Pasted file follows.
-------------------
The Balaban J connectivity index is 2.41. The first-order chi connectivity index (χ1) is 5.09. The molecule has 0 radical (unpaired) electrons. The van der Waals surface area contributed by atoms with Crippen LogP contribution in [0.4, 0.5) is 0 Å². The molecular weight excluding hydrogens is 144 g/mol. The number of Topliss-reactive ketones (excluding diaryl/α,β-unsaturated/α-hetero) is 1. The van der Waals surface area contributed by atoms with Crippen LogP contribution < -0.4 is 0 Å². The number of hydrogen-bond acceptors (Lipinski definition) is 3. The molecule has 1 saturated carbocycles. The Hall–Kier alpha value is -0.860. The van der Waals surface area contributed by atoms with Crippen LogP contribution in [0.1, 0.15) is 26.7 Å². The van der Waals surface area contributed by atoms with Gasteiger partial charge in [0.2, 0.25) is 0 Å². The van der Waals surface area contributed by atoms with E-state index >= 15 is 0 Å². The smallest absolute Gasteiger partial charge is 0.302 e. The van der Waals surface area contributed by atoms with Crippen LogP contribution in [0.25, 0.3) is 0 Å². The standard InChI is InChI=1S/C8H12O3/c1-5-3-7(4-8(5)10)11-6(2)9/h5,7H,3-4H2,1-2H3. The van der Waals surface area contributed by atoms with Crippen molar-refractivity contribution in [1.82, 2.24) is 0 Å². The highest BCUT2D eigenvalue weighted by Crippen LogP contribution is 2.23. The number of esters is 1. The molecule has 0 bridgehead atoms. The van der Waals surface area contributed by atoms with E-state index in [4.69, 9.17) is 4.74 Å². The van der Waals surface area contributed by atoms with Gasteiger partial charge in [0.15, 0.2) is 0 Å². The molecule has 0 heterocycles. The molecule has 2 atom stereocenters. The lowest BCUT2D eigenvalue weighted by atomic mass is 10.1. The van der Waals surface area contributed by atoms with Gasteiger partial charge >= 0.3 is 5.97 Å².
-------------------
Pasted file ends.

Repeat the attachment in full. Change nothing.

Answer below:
The Balaban J connectivity index is 2.41. The first-order chi connectivity index (χ1) is 5.09. The molecule has 0 radical (unpaired) electrons. The van der Waals surface area contributed by atoms with Crippen LogP contribution in [0.4, 0.5) is 0 Å². The molecular weight excluding hydrogens is 144 g/mol. The number of Topliss-reactive ketones (excluding diaryl/α,β-unsaturated/α-hetero) is 1. The van der Waals surface area contributed by atoms with Crippen LogP contribution < -0.4 is 0 Å². The number of hydrogen-bond acceptors (Lipinski definition) is 3. The molecule has 1 saturated carbocycles. The Hall–Kier alpha value is -0.860. The van der Waals surface area contributed by atoms with Crippen LogP contribution in [0.1, 0.15) is 26.7 Å². The van der Waals surface area contributed by atoms with Gasteiger partial charge in [0.2, 0.25) is 0 Å². The van der Waals surface area contributed by atoms with E-state index >= 15 is 0 Å². The smallest absolute Gasteiger partial charge is 0.302 e. The van der Waals surface area contributed by atoms with Crippen LogP contribution in [0.25, 0.3) is 0 Å². The standard InChI is InChI=1S/C8H12O3/c1-5-3-7(4-8(5)10)11-6(2)9/h5,7H,3-4H2,1-2H3. The van der Waals surface area contributed by atoms with Crippen molar-refractivity contribution in [1.82, 2.24) is 0 Å². The highest BCUT2D eigenvalue weighted by Crippen LogP contribution is 2.23. The number of esters is 1. The molecule has 0 bridgehead atoms. The van der Waals surface area contributed by atoms with E-state index in [4.69, 9.17) is 4.74 Å². The van der Waals surface area contributed by atoms with Gasteiger partial charge in [0.15, 0.2) is 0 Å². The molecule has 0 heterocycles. The molecule has 2 atom stereocenters. The lowest BCUT2D eigenvalue weighted by atomic mass is 10.1. The van der Waals surface area contributed by atoms with Gasteiger partial charge >= 0.3 is 5.97 Å².